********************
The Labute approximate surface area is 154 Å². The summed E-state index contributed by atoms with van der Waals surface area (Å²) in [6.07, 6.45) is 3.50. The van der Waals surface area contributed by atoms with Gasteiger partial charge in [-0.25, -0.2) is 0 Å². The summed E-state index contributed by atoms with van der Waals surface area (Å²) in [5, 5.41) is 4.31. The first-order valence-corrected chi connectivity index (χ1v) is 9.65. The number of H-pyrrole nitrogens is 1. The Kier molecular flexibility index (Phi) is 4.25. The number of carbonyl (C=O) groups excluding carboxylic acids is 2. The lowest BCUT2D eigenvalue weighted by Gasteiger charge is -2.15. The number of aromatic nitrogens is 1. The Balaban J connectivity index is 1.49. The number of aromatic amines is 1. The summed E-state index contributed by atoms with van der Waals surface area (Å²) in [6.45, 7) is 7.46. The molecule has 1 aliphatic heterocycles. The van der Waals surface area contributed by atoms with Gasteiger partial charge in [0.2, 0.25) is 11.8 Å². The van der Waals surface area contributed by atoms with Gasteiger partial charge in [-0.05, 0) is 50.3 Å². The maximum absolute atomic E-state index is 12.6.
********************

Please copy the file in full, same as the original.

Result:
The Labute approximate surface area is 154 Å². The summed E-state index contributed by atoms with van der Waals surface area (Å²) in [6.07, 6.45) is 3.50. The van der Waals surface area contributed by atoms with Gasteiger partial charge in [-0.25, -0.2) is 0 Å². The summed E-state index contributed by atoms with van der Waals surface area (Å²) in [5, 5.41) is 4.31. The first-order valence-corrected chi connectivity index (χ1v) is 9.65. The number of H-pyrrole nitrogens is 1. The Kier molecular flexibility index (Phi) is 4.25. The number of carbonyl (C=O) groups excluding carboxylic acids is 2. The lowest BCUT2D eigenvalue weighted by Gasteiger charge is -2.15. The number of aromatic nitrogens is 1. The Balaban J connectivity index is 1.49. The number of aromatic amines is 1. The summed E-state index contributed by atoms with van der Waals surface area (Å²) in [6.45, 7) is 7.46. The molecule has 1 aliphatic heterocycles. The van der Waals surface area contributed by atoms with Gasteiger partial charge in [0.2, 0.25) is 11.8 Å². The van der Waals surface area contributed by atoms with Gasteiger partial charge in [-0.05, 0) is 50.3 Å². The maximum absolute atomic E-state index is 12.6.